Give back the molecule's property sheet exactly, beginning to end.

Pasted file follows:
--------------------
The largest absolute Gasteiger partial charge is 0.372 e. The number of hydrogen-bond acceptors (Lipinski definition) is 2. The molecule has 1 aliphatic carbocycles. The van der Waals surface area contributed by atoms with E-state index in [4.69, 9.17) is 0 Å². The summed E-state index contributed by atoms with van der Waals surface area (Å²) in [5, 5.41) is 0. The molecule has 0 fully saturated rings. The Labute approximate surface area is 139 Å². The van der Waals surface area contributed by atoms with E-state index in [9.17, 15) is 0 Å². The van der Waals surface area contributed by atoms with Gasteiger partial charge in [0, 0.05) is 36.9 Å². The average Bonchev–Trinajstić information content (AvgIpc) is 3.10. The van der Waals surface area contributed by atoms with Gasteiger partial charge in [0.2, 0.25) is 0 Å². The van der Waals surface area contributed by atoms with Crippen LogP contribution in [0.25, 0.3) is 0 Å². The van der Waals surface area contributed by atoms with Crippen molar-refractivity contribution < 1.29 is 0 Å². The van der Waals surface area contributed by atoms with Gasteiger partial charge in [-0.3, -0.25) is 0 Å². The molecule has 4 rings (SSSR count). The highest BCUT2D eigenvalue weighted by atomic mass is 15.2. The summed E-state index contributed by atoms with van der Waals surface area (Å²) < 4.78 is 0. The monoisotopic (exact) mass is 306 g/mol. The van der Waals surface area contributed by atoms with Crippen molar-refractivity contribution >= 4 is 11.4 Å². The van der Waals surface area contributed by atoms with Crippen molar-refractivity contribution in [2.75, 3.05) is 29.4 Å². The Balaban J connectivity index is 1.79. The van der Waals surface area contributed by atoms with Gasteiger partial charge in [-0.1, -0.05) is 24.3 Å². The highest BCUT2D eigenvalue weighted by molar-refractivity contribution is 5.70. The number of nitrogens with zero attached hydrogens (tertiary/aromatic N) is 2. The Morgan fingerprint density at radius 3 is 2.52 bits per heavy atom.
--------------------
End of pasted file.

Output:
The largest absolute Gasteiger partial charge is 0.372 e. The number of hydrogen-bond acceptors (Lipinski definition) is 2. The molecule has 1 aliphatic carbocycles. The van der Waals surface area contributed by atoms with E-state index in [4.69, 9.17) is 0 Å². The summed E-state index contributed by atoms with van der Waals surface area (Å²) in [5, 5.41) is 0. The molecule has 0 fully saturated rings. The Labute approximate surface area is 139 Å². The van der Waals surface area contributed by atoms with E-state index in [9.17, 15) is 0 Å². The van der Waals surface area contributed by atoms with Gasteiger partial charge in [0, 0.05) is 36.9 Å². The average Bonchev–Trinajstić information content (AvgIpc) is 3.10. The van der Waals surface area contributed by atoms with Gasteiger partial charge in [0.2, 0.25) is 0 Å². The van der Waals surface area contributed by atoms with Crippen LogP contribution in [0.25, 0.3) is 0 Å². The van der Waals surface area contributed by atoms with Crippen molar-refractivity contribution < 1.29 is 0 Å². The van der Waals surface area contributed by atoms with Gasteiger partial charge in [-0.3, -0.25) is 0 Å². The molecule has 4 rings (SSSR count). The highest BCUT2D eigenvalue weighted by atomic mass is 15.2. The summed E-state index contributed by atoms with van der Waals surface area (Å²) < 4.78 is 0. The monoisotopic (exact) mass is 306 g/mol. The van der Waals surface area contributed by atoms with Crippen molar-refractivity contribution >= 4 is 11.4 Å². The van der Waals surface area contributed by atoms with Crippen molar-refractivity contribution in [2.75, 3.05) is 29.4 Å². The Balaban J connectivity index is 1.79. The van der Waals surface area contributed by atoms with Gasteiger partial charge in [-0.1, -0.05) is 24.3 Å². The highest BCUT2D eigenvalue weighted by molar-refractivity contribution is 5.70. The number of nitrogens with zero attached hydrogens (tertiary/aromatic N) is 2. The Morgan fingerprint density at radius 3 is 2.52 bits per heavy atom.